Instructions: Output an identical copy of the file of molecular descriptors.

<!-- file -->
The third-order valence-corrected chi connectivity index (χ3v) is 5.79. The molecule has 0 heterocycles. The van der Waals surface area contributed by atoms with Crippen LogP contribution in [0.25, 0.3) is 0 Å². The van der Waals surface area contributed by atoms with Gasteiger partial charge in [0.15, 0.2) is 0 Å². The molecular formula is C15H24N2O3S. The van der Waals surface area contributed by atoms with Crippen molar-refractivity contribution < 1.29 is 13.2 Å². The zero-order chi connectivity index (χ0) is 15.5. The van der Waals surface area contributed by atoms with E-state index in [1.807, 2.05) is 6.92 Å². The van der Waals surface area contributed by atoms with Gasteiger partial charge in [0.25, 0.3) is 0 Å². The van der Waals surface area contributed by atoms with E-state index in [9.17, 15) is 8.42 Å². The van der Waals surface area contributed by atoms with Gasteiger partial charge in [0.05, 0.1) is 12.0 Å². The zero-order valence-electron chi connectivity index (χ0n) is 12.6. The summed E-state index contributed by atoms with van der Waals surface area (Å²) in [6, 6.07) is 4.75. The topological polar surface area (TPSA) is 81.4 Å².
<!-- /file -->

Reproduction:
The third-order valence-corrected chi connectivity index (χ3v) is 5.79. The molecule has 0 heterocycles. The van der Waals surface area contributed by atoms with Crippen LogP contribution in [0.25, 0.3) is 0 Å². The van der Waals surface area contributed by atoms with Gasteiger partial charge in [0.15, 0.2) is 0 Å². The molecular formula is C15H24N2O3S. The van der Waals surface area contributed by atoms with Crippen molar-refractivity contribution < 1.29 is 13.2 Å². The zero-order chi connectivity index (χ0) is 15.5. The van der Waals surface area contributed by atoms with E-state index in [1.807, 2.05) is 6.92 Å². The van der Waals surface area contributed by atoms with Gasteiger partial charge in [0.25, 0.3) is 0 Å². The van der Waals surface area contributed by atoms with E-state index in [9.17, 15) is 8.42 Å². The van der Waals surface area contributed by atoms with Gasteiger partial charge in [0.05, 0.1) is 12.0 Å². The zero-order valence-electron chi connectivity index (χ0n) is 12.6. The summed E-state index contributed by atoms with van der Waals surface area (Å²) in [6, 6.07) is 4.75. The topological polar surface area (TPSA) is 81.4 Å².